There were 681 measles cases in 22 states this year, according to CNN's analysis of data from state and local health departments.
States reporting measles cases include Arizona, California, Colorado, Connecticut, Florida, Georgia, Illinois, Indiana, Iowa, Kentucky, Maryland, Massachusetts, Michigan, Missouri, Nevada, New Hampshire, New Jersey, New York , Oregon, Tennessee, Texas and Washington.
As of Monday, the United States Centers for Disease Control and Prevention reported 626 individual cases of measles confirmed in these 22 states. This also applies to diseases reported to the CDC by public health departments until 19 April, and therefore does not take into account cases reported since.
The agency updates the number of measles cases every Monday.
Previously, most cases had been reported in 201
4 since the 667 elimination.
"Most cases we see are in unvaccinated communities"
Illness that is caused by a virus that can spread through the air when an infected person coughs or sneezes or someone directly comes into contact or by touching the same objects or surfaces germs shares. The symptoms of measles include fever, cough, runny nose, watery eyes and a rash of red spots.
Most cases in the United States have occurred in communities with low rates of vaccination against the virus, according to public health officials.  "I really believe that parents' concerns about vaccines lead to a vaccine, and most of the cases we see are in unvaccinated communities," Dr. Nancy Messonnier, director of the National Center for Immunization and Respiratory Diseases at CDC, said at a congressional hearing on measles outbreaks in February.
The United States has a high number of measles vaccines nationally. According to the CDC, 91.5% of US children aged 19 to 35 months received at least one dose of the measles, mumps and rubella vaccine last year.
"However, there are pockets of people who are vaccine-delaying," Messonnier said.
"Measles fractures occur when measles enter these communities of unvaccinated people," she said. "The only way to protect yourself against measles is vaccination."
A source familiar with the measles situation in the United States told CNN earlier that out of 626 measles surveyed by federal officials last week, 72% are unvaccinated and 18% have unknown vaccination status. Among the uninoculated it can be for personal reasons and for medical reasons. The other 10% were vaccinated with one or two doses.
Of these 626 cases, 487 were under 19 years old.
The CDC has noted that these outbreaks have been linked to infected travelers and bring back measles from other countries, including Israel, Ukraine and the Philippines.
For example, the outbreak in New York, which was declared a public health emergency last month, started when an unvaccinated child became infected during a visit to Israel, health officials said.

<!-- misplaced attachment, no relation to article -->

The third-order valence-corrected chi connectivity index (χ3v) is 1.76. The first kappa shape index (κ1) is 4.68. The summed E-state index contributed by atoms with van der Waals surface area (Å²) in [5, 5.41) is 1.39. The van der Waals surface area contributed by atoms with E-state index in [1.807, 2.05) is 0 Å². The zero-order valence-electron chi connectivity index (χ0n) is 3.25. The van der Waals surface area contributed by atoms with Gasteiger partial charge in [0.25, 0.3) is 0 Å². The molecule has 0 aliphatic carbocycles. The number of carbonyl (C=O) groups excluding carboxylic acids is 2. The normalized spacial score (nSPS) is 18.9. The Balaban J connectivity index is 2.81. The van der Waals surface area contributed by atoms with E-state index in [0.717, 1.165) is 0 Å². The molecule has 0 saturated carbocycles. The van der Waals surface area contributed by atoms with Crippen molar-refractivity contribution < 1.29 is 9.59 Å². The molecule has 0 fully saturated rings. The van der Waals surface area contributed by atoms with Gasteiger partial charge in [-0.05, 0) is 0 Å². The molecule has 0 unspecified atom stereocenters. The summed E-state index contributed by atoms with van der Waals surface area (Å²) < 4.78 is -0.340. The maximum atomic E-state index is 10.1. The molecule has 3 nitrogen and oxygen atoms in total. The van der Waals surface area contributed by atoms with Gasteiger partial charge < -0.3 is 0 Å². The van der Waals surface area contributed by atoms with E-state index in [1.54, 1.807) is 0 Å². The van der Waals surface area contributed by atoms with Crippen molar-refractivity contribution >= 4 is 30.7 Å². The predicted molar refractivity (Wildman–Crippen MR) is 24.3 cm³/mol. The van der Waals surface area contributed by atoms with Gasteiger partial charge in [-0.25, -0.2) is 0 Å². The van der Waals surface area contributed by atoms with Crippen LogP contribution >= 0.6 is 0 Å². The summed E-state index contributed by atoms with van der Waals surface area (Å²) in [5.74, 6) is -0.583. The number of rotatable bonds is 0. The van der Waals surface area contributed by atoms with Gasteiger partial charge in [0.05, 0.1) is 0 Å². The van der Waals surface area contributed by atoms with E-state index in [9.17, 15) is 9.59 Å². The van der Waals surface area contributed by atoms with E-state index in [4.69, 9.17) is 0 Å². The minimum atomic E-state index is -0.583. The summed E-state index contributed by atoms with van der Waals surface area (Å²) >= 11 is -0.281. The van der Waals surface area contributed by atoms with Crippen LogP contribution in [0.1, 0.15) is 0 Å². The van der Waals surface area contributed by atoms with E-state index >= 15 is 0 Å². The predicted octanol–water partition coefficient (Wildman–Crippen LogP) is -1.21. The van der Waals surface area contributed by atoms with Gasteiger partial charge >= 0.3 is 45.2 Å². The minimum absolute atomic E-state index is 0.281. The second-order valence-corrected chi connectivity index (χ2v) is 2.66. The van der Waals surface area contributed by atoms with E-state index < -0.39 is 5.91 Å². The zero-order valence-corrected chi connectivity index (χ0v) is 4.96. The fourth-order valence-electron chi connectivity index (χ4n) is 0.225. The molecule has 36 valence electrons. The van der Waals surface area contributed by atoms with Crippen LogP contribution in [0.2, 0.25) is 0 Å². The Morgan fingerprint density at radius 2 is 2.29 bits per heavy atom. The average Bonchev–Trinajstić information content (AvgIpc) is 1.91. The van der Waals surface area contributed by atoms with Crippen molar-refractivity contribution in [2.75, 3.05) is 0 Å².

A New Yorker Unknowingly Contagious With the measles, he visited Southeast Michigan and spread the disease to at least 38 people, according to Lynn Sutfin, Information Officer for the Michigan Department of Health and Human Services.
The History of Measles in America
] In 1912, measles became a nationally notifiable disease in the US, which meant that health care providers and laboratories had to report diagnosed cases. In this first decade of reporting, an average of approximately 6,000 measles deaths were reported each year.
In the 1950s, researchers isolated the measles virus in a patient's blood, and in the 1960s, they managed to convert the virus into a virus a vaccine. The vaccine was licensed and then used as part of a vaccination program.
Before the measles program was launched in the United States in 1963, the CDC claimed that 3 to 4 million people a year contracted the disease nationwide. Thereafter, measles cases and deaths occurred in the United States and other developed countries. In the United States, 963 cases were reported in 1994 compared to 508 in 1996.
By the year 2000, when there were only 86 cases, US measles were declared eliminated, meaning that the disease did not exceed 100%. was transferred 12 months.
Since 2000, the annual number of reported measles cases has risen from 37 in 2004 to 667 in 2014.
The measles, mumps and rubella vaccine – known as the MMR vaccine – is very effective. One dose is approximately 93% effective in preventing measles when you come into contact with the virus. Two doses are about 97% effective.
Experts recommend that children receive the vaccine in two doses: first between 12 and 15 months and a second between 4 and 6 years.
All medicines, including vaccines, are likely to react. according to the CDC. These are usually mild and disappear by themselves, but there is a "small chance" of side effects and even serious injury.
According to experts, the benefit of measles vaccines outweighs.